The head of US Air Forces for Europe and Africa announced on Wednesday that the US military has resumed the operation of drones and manned aircraft from air bases in Niger. This comes more than a month after a coup temporarily suspended all such activities in the region.
Since the July coup, the 1,100 US forces deployed in the country have been confined inside their military bases. Last week the Pentagon said some military personnel and assets had been moved from the air base near Niamey, which is the capital of Niger, to another in Agadez. Niamey is about 920 kilometers away from Agadez.
In response to a question from the Associated Press on how the US was able to continue its counterterrorism missions without those flights, Gen. James Hecker, the top Air Force commander for Europe and Africa, said in recent weeks some of those intelligence and surveillance missions have been able to resume due to US negotiations with the junta.
“For a while we weren’t doing any missions on the bases, they pretty much closed down the airfields,” Hecker said. “Through the diplomatic process, we are now doing, I wouldn’t say 100 percent of the missions that we were doing before, but we’re doing a large amount of missions that we’re doing before.”
In a statement, Pentagon press secretary Brig. Gen. Pat Ryder confirmed that the US was flying missions again but said they were confined to protecting US forces.
Hecker, who spoke to reporters at the annual Air and Space Forces Association convention at National Harbor, Maryland, said the US is flying both manned and unmanned missions and those flights resumed “within the last couple of weeks.”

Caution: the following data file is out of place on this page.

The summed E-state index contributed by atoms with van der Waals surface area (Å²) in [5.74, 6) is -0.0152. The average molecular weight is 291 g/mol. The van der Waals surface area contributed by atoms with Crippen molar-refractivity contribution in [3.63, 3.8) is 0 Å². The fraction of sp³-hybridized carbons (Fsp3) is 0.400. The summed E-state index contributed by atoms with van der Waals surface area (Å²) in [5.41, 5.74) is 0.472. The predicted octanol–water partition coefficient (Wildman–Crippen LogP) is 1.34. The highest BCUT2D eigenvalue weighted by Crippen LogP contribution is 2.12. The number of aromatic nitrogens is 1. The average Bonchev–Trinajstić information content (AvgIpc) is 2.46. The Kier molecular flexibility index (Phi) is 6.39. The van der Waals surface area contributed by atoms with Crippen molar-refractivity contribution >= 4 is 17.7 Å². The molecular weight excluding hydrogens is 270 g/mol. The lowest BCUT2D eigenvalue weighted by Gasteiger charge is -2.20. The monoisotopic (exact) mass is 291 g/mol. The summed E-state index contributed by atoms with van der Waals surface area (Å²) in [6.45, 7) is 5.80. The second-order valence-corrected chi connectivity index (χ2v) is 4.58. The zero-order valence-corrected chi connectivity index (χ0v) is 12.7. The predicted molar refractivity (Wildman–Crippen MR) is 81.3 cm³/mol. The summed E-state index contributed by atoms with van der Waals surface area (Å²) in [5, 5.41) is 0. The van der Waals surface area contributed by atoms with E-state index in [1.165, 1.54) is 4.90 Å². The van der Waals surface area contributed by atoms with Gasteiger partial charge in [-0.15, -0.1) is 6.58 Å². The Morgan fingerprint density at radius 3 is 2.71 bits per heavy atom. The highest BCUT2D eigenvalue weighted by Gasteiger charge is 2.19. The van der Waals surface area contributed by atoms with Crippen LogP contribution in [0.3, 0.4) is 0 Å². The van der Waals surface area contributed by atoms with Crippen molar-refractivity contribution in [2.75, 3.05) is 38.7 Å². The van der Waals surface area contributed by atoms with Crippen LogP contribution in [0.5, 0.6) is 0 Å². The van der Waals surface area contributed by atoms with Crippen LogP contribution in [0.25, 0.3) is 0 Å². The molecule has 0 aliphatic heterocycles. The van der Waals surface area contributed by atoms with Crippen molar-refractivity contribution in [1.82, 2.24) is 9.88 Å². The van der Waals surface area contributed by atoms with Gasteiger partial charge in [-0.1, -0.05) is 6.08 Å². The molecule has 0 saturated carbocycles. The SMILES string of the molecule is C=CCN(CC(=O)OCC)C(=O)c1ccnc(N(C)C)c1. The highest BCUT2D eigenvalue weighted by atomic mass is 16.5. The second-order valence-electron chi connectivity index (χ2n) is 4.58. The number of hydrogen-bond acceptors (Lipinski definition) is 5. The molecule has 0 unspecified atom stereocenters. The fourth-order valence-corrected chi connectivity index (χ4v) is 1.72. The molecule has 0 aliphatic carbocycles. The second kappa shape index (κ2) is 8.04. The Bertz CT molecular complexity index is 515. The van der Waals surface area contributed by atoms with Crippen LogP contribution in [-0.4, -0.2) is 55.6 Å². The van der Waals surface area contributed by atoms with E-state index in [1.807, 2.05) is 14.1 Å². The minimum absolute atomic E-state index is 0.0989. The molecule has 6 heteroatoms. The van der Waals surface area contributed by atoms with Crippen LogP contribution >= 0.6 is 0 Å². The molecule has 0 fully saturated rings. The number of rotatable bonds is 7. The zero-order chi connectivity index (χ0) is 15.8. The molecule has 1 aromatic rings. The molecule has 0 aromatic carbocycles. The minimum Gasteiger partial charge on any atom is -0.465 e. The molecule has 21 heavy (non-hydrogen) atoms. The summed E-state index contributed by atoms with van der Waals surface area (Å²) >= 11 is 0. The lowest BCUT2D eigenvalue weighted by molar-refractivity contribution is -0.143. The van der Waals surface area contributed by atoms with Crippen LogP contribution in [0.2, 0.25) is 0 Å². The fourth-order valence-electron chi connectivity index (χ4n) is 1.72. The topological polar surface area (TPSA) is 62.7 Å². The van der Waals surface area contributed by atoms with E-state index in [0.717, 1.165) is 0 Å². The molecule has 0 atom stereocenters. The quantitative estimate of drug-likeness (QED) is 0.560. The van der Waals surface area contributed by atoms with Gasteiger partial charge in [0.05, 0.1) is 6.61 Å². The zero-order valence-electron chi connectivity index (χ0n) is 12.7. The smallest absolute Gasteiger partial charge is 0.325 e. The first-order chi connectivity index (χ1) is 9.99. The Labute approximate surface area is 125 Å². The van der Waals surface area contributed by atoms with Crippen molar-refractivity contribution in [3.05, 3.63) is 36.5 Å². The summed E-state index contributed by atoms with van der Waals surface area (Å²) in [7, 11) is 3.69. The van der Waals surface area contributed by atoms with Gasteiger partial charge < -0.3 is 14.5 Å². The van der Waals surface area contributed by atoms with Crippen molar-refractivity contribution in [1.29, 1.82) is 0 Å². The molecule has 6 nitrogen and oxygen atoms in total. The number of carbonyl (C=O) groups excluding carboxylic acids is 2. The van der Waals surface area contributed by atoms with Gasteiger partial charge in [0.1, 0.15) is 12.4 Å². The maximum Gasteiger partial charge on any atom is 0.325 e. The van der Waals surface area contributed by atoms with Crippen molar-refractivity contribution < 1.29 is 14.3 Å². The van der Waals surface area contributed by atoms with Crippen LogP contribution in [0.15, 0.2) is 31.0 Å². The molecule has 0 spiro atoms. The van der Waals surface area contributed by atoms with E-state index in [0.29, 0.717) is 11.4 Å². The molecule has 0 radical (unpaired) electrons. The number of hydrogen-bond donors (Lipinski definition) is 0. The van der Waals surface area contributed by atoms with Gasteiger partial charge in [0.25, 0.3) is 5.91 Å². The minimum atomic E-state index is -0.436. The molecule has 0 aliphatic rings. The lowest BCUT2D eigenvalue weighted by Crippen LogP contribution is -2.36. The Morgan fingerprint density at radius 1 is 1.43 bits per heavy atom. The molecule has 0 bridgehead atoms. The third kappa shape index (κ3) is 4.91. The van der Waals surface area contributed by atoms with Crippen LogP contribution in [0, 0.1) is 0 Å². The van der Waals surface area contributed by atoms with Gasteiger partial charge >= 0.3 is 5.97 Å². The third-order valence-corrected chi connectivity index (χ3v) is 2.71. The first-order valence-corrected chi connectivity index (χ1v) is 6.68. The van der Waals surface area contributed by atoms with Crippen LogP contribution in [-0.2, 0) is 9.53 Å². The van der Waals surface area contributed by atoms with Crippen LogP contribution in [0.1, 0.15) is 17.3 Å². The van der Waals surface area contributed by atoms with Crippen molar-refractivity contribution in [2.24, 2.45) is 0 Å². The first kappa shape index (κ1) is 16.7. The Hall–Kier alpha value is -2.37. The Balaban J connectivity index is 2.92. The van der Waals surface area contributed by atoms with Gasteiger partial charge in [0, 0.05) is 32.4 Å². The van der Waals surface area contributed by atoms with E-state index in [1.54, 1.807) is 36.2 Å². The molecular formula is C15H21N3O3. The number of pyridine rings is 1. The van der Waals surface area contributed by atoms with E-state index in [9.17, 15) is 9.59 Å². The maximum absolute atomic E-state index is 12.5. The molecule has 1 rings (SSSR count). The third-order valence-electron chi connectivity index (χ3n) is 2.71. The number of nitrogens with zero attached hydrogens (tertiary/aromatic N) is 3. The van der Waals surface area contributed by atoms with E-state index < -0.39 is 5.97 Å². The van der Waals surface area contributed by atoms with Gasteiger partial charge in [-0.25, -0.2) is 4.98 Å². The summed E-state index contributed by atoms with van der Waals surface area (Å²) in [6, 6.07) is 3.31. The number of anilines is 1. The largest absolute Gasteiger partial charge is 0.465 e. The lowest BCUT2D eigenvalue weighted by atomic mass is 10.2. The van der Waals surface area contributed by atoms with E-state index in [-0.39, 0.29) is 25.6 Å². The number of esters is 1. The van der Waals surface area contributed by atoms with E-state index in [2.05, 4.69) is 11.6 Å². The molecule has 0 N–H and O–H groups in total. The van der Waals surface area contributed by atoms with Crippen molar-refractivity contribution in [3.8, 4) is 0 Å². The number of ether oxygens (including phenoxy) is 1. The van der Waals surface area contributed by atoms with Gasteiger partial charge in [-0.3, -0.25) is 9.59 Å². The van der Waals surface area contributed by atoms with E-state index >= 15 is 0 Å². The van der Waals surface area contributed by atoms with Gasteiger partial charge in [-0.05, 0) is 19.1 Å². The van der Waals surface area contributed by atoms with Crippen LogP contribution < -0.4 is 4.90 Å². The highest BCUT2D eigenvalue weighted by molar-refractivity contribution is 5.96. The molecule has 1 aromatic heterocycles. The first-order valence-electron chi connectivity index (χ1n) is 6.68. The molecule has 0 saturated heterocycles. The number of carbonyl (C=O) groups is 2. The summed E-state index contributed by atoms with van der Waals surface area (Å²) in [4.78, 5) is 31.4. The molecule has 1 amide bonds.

The significant distance between the two bases also means that the while flights are going out, some missions are “not getting as much data, because you’re not overhead for as long” because of the amount of fuel it takes to get out and back, he said.
The US has made Niger it’s main regional outpost for wide-ranging patrols by armed drones and other counterterror operations against Islamic extremist movements that over the years have seized territory, massacred civilians and battled foreign armies. The bases are a critical part of America’s overall counterterrorism efforts in West Africa.
The US has also invested years and hundreds of millions of dollars in training Nigerian forces.
In 2018, fighters loyal to the Daesh group ambushed and killed four American service members, four Nigeriens and an interpreter.
West Africa recorded over 1,800 extremist attacks in the first six months of this year, which killed nearly 4,600 people, according to ECOWAS, the Economic Community of West African States.
The Islamic extremist group Boko Haram operates in neighboring Nigeria and Chad. Along Niger’s borders with Mali and Burkina Faso, the Islamic State in the Greater Sahara and Al-Qaeda affiliate Jama’at Nusrat Al-Islam wal-Muslimin pose greater threats.